Study: Breast Feeding Doesn’t Make Your Kid Smarter
The debate continues, this time with a study finding that breast fed children are no more intelligent than kids who aren’t breast fed
The benefits of breast feeding have been well established — from protecting against infections to lowering the risk of Sudden Infant Death Syndrome. But a new study raises doubts about one of the most contentious of those alleged benefits: intelligence. Researchers from the University College Dublin have found that breast feeding doesn’t have any long-term impact on children’s cognitive abilities.
The study, published in the journal Pediatrics, used longitudinal data on 8,000 children in Ireland. Initially, the researchers found the breast-fed children scored better on cognitive development. But when they controlled for other outside factors, the breast feeding advantage disappeared. At the age of three, children who were breast fed for at least six months showed no statistically significant differences when it came to cognitive abilities. This seems to contradict prior research finding higher IQs among elementary age children who were breast-fed.
The current study did find one notable benefit: at age three, breast-fed kids were less hyperactive — but that advantage disappeared by age five.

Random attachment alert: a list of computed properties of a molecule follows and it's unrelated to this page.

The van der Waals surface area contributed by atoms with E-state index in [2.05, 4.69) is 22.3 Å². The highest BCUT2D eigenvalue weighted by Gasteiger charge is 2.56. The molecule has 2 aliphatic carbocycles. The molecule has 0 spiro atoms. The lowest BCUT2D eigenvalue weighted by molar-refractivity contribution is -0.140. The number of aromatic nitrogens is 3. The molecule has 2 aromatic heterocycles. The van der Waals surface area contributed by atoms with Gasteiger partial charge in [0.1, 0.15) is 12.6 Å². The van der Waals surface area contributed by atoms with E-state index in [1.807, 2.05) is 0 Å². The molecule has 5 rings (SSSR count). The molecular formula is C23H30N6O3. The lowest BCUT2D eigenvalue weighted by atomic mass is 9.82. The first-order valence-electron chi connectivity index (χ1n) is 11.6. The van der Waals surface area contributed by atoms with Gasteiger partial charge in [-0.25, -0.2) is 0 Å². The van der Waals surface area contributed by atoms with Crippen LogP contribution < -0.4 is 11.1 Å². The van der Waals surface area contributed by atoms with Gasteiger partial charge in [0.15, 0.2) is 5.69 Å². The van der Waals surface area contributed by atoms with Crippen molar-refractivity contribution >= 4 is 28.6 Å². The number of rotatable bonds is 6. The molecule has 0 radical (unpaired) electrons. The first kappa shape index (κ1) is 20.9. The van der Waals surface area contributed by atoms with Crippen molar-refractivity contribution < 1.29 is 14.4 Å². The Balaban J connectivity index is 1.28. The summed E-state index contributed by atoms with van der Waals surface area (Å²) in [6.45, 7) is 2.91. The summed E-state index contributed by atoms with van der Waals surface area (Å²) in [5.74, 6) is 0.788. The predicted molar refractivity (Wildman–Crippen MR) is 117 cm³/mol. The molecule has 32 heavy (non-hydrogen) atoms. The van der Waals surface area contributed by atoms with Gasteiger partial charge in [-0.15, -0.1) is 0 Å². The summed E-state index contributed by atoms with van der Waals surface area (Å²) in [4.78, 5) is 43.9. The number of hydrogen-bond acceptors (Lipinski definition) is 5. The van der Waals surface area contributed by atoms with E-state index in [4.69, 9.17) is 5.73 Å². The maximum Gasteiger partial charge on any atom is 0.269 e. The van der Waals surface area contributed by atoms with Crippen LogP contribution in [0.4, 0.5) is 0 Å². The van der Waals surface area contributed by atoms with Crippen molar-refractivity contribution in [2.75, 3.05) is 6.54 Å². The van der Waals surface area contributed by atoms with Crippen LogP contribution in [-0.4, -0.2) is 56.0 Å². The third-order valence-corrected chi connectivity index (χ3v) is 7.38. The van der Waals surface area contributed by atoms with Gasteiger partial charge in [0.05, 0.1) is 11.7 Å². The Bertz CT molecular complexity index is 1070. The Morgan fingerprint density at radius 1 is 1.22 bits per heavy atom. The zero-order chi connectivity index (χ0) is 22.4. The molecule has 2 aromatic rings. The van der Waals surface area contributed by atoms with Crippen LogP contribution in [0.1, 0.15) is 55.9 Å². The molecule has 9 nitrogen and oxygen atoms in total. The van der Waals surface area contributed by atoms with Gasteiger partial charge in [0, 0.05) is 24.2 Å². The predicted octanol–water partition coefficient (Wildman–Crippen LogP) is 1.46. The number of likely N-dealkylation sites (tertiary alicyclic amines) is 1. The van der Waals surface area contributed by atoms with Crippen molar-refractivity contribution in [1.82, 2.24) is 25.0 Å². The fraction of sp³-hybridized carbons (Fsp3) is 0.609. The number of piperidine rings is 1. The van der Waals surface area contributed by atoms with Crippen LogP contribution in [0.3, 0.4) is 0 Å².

“The belief that babies who are breast fed have advantages in their cognitive development, in particular, has been a topic of debate for over a century now. What needs to be emphasized here is the notion of causality,” said lead researcher Lisa-Christine Girard in an email. “Babies who are breast fed do tend to score higher on measures of their cognitive ability over time, yet this may, in large part, be the result of other factors that are associated with maternal selection into breast feeding.”
One such factor is education — mothers who breastfeed tend to have higher levels of education. Unless you control for such things, as the current study does, it’s hard to identify cause and effect. “Our results would suggest that breast feeding per se, may not be the causal factor responsible for ‘smarter kids,’ although it may be associated via maternal and family characteristics,” said Girard.
This study will no doubt re-fuel the breast feeding debate — which, let’s be honest, is never for lack of kindling — but it doesn’t fundamentally change what we know about the overall benefits. It just complicates the picture when it comes to intelligence, and that certainly won’t do anything to change the American Academy of Pediatrics’ recommendations that mothers breastfeed exclusively for the first six months. As Girard said, “For mothers who are able, breast feeding provides a wealth of documented benefits to both mother and babies and it is important to emphasize that our findings regarding cognitive development in particular in no way take away from that.”